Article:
Editor's note: We are continuing to publish Council Corner columns by the mayor and City Council members while some are campaigning for re-election. We invite challengers to submit columns of their own in the interest of informing voters and contributing to the community conversation.
When I was first elected in 2008 there was a heady optimism in the air. The United States had chosen its first African American president and many important changes in our society seemed possible. Sustainability was the cornerstone of my campaign, as a guiding principle that could be applied to many facets of our community, starting with a stable and responsive City Council.
And in the years since many of our mutual objectives have been met in a variety of ways, such as:
- Community gardens in our parks
- Talent-Ashland-Phoenix water line
- GMO Ban
- RVTD Levy
- Ashland Forest Resiliency Project
- Climate Energy Action Plan
- Bee City
- Resource Center and Winter Shelter Program
- Ashland Food Project
- Food Bank's permanent new home
- The Hearth
- Culture of Peace Commission
- Funding our libraries
- You've Got Options
- Voluntary Water Conservation
- Unpacking Racism
- Firewise Community
Ironically, however, the optimism ushered in with the 2008 election was countered by the so-called "Great Recession," which disproportionately affected those in the low and middle income levels, for many of whom benefits of the recovery have failed to materialize to this day. We see its direct and indirect effects in the current rental housing crisis and the displacement of Ashland community members who struggle against increased competition for rentals and a housing market climbing faster than wages.
Combine these challenges with issues that have reached their tipping points such as climate change, racism, gun violence, the credibility of the federal government and incomplete health care reform, and it's possible to feel overwhelmed and question what a small community like Ashland can do.
But I believe just the opposite: Our size and the engagement and creativity of our citizens give us the opportunity to lead by example — as we already have with the Ashland Forest Resiliency Project, You Have Options, OSF's American Revolutions, The Ashland Food Project, voluntary water conservation, The Hearth, and Unpacking Racism. This in turn attracts interest, support and resources and each success expands the process.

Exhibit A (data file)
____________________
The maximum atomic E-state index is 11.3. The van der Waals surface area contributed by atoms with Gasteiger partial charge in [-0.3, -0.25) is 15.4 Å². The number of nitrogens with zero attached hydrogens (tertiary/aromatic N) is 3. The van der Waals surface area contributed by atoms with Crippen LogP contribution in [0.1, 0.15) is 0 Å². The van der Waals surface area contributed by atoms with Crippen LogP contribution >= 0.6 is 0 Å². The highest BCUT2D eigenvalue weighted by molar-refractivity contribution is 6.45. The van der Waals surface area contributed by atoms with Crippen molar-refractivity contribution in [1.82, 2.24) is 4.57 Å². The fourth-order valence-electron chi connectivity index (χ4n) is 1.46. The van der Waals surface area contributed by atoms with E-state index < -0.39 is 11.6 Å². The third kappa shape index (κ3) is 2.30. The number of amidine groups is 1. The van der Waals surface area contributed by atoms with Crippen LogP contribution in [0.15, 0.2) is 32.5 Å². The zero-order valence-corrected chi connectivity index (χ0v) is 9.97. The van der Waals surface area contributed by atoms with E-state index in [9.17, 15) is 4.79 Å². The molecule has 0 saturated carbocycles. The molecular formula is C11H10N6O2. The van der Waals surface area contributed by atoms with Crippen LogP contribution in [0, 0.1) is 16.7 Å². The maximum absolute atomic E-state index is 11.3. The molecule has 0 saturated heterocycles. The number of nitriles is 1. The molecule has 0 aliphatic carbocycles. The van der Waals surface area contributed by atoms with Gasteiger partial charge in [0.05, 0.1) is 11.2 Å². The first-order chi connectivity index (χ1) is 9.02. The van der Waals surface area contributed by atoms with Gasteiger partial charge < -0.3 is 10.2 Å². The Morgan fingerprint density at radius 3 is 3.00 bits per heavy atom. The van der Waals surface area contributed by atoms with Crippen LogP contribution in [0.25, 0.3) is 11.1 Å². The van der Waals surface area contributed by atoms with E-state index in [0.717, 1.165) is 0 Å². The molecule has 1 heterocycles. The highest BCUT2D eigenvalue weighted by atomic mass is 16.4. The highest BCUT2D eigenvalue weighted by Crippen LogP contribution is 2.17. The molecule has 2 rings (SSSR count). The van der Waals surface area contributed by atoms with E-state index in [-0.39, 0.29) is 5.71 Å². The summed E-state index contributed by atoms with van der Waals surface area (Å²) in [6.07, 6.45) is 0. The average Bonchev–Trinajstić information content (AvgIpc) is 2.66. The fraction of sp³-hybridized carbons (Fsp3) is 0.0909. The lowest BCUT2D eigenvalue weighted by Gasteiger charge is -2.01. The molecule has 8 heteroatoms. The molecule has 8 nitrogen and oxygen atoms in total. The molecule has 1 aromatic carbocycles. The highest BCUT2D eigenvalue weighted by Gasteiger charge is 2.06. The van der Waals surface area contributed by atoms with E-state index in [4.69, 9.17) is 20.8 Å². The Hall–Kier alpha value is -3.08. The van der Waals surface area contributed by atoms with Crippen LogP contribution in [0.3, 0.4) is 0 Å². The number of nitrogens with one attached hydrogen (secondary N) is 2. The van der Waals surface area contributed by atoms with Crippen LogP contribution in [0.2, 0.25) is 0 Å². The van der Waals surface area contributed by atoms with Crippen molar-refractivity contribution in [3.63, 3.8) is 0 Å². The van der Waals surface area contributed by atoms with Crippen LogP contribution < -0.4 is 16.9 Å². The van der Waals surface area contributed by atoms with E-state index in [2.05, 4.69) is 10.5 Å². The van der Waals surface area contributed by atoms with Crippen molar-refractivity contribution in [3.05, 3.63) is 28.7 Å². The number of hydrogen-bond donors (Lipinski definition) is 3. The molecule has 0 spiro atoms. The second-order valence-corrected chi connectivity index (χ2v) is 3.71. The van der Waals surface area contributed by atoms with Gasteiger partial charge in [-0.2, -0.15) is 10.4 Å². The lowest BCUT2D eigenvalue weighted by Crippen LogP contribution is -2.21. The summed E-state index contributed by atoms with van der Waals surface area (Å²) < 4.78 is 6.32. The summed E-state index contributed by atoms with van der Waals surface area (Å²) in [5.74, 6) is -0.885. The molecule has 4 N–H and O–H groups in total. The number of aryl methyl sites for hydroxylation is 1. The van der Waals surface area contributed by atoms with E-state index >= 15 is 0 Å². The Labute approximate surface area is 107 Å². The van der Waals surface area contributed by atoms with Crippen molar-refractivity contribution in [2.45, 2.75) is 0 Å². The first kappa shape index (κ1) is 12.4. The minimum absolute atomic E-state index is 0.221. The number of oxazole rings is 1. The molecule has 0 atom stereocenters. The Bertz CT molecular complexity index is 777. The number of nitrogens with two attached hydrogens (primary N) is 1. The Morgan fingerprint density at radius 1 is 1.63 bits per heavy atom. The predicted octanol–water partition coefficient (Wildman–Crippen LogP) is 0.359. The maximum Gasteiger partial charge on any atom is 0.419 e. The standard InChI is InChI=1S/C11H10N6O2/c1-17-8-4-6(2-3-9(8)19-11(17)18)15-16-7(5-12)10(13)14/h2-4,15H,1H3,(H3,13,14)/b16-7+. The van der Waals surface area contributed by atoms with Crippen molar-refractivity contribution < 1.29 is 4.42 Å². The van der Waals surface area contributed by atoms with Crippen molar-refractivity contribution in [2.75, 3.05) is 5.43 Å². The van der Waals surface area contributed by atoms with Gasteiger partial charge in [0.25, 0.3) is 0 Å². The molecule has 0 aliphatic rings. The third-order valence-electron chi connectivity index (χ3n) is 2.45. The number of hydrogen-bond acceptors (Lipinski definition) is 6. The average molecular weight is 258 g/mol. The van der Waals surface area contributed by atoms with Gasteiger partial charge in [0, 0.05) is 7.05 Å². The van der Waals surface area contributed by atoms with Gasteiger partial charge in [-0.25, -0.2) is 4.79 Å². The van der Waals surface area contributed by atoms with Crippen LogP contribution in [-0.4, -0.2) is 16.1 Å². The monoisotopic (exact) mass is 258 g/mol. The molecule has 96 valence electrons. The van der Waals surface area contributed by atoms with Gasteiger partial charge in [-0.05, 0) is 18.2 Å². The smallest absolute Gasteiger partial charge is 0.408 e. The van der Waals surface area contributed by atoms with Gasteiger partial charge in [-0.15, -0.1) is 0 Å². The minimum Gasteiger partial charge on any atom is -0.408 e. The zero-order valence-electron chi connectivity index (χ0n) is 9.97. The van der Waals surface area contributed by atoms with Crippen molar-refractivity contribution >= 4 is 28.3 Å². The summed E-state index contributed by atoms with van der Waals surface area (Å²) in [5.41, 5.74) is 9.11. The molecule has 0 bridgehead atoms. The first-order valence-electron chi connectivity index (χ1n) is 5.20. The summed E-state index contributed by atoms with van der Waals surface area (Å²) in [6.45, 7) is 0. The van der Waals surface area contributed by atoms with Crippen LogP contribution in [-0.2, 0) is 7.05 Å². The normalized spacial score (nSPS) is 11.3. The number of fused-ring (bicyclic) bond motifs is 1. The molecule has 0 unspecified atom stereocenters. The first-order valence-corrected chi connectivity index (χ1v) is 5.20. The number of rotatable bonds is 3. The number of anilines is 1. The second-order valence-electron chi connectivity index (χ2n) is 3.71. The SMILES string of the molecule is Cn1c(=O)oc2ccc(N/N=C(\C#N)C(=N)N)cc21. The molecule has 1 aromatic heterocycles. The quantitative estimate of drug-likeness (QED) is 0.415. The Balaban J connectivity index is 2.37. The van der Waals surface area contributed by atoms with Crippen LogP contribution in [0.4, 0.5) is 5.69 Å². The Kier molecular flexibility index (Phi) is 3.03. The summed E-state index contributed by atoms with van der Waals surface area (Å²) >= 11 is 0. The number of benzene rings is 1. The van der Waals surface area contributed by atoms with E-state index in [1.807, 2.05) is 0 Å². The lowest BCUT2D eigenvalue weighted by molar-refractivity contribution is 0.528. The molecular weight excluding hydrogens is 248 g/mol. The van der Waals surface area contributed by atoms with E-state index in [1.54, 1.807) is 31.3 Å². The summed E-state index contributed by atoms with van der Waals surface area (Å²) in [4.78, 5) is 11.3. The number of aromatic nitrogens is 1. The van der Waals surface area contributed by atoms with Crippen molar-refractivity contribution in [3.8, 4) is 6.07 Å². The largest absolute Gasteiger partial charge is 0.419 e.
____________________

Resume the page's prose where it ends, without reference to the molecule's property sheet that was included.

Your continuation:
The key is to become a truly resilient community, able to respond quickly and creatively to changes of every kind. I believe this is our future and, with your support, it is my hope to continue to build on our past successes with a robust and far-reaching agenda. Here is a glimpse of what we, as a city and unified community, can accomplish:
- The AFR Institute: a living laboratory for conferences and R&D in restoration forestry for wildfire prevention.
- Making our town as resilient to wildfire threat as the watershed.
- Housing Solutions: innovation in housing types, land-use regulation and the creative use of our annexation powers.
- Emergency preparedness for city employees so they can return quickly to restore services during disasters.
- Collaborative Homeless Infrastructure: creating the foundation for providing pathways out of homelessness.
- Maintaining and upgrading city physical infrastructure in long-term, cost efficient ways.
- Diversity and inclusion as part of the Ashland identity.
- Implementation of the Climate Energy Action Plan.
- TAP3: Ensure year-round access to water in the event of prolonged drought or natural disaster — at a capacity sufficient not only for basic needs but for protection of legacy trees and home food production as well
Ultimately, the key is to turn away from polarization and divisiveness — and toward a united community, through person-to-person relationships of integrity, compassion and trust. This is our common future. Let's create it together.
Thank you for the opportunity to serve in a job I love.
— John Stromberg is mayor of Ashland.